The wonderful mythology professor, Joseph Campbell, popularized this term in his lectures and books on mythology and comparative religion. You might recall him from the memorable program with Bill Moyers called The Power of Myth and the companion book to the series with the same name. Campbell was influenced first by Carl Jung who explained that the hero—that is, YOU, being the hero in your own saga—must experience certain steps that represent the struggle for psychological wholeness, which Jung called individuation. Campbell called it the monomyth, a term he got from James Joyce. Whether we actively seek these steps or not, the best literature seems to follow them. What are these steps?
Broken down to their simplest components:
1) A call to adventure or quest
2) Trials and tribulations along the way
3) Gaining knowledge and tools from wise ones
4) Achieving the quest and receiving special powers
5) Returning to the mundane life and applying those powers for the betterment of the community
Granted, that is a significantly abbreviated form of the message, but if applied to any number of "mythologies" we can see the pattern repeating. The Illiad and the Odyssey, the Egyptian gods, Beowulf, the Bible, Buddhist writings, The Lord of the Rings (which took its mythology from many Norse and Celtic sources), Star Wars (where George Lucas says he used these stages of the hero's journey deliberately), and the Harry Potter series, to name but a few. What does this mean to a story to apply these stages or steps? Will a story fail if it doesn’t include these steps?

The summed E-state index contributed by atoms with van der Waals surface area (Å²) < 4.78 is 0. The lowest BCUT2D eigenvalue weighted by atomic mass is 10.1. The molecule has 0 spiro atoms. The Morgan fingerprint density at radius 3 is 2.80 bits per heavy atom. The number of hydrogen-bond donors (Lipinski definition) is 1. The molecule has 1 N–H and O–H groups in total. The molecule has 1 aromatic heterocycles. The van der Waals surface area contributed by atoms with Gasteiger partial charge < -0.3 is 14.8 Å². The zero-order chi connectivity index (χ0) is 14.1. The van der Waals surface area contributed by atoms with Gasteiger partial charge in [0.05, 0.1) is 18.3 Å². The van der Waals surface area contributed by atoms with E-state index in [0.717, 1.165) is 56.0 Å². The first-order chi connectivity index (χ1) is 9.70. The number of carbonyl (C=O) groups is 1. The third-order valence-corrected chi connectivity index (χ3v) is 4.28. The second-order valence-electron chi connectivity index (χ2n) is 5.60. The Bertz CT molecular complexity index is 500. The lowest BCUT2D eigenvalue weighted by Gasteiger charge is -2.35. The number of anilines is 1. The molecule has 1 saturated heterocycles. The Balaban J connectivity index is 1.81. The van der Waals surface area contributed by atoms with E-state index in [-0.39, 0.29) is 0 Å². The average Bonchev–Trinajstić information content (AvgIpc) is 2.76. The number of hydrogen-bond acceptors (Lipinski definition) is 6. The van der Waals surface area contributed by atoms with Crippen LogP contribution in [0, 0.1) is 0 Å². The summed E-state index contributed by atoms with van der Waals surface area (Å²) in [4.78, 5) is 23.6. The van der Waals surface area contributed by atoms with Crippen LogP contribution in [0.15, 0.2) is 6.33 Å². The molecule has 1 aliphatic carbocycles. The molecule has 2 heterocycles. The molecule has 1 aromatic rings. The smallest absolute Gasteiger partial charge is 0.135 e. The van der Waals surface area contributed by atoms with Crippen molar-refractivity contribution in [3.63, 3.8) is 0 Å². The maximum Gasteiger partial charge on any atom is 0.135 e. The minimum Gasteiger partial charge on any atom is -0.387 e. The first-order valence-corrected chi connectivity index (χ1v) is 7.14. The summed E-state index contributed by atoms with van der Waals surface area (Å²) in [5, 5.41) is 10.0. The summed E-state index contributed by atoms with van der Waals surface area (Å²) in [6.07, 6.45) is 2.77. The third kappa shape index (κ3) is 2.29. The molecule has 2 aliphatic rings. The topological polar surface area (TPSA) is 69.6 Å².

Well, no. It’s just that some stories really scream for this. And while I didn’t consciously frame my own series around the hero’s journey, that’s exactly what happened, despite my best efforts. When I was trying to come up with an original take on the medieval mystery, I decided to style my protagonist on the hardboiled detective of the '30s and '40s. I actually researched them. Yes, even through text books, one in particular by a University of Texas professor, Hard-Boiled: Working-Class Readers and Pulp Magazines by Erin A. Smith. I used her examples to break down this style of story into its components and chipped off what I needed in a detective to make it work. My best examples were Sam Spade and Philip Marlowe. They are the lone wolves who perhaps had a better or at least hopeful past that somehow degenerated by circumstances, leaving them cynical and with a chip on their shoulders. Women came and went through their lives and relationships were few. Hard drinking was part of their credo and they were often roughed up or did the roughing up. When I transplanted these traits to a medieval man I found a very interesting transformation.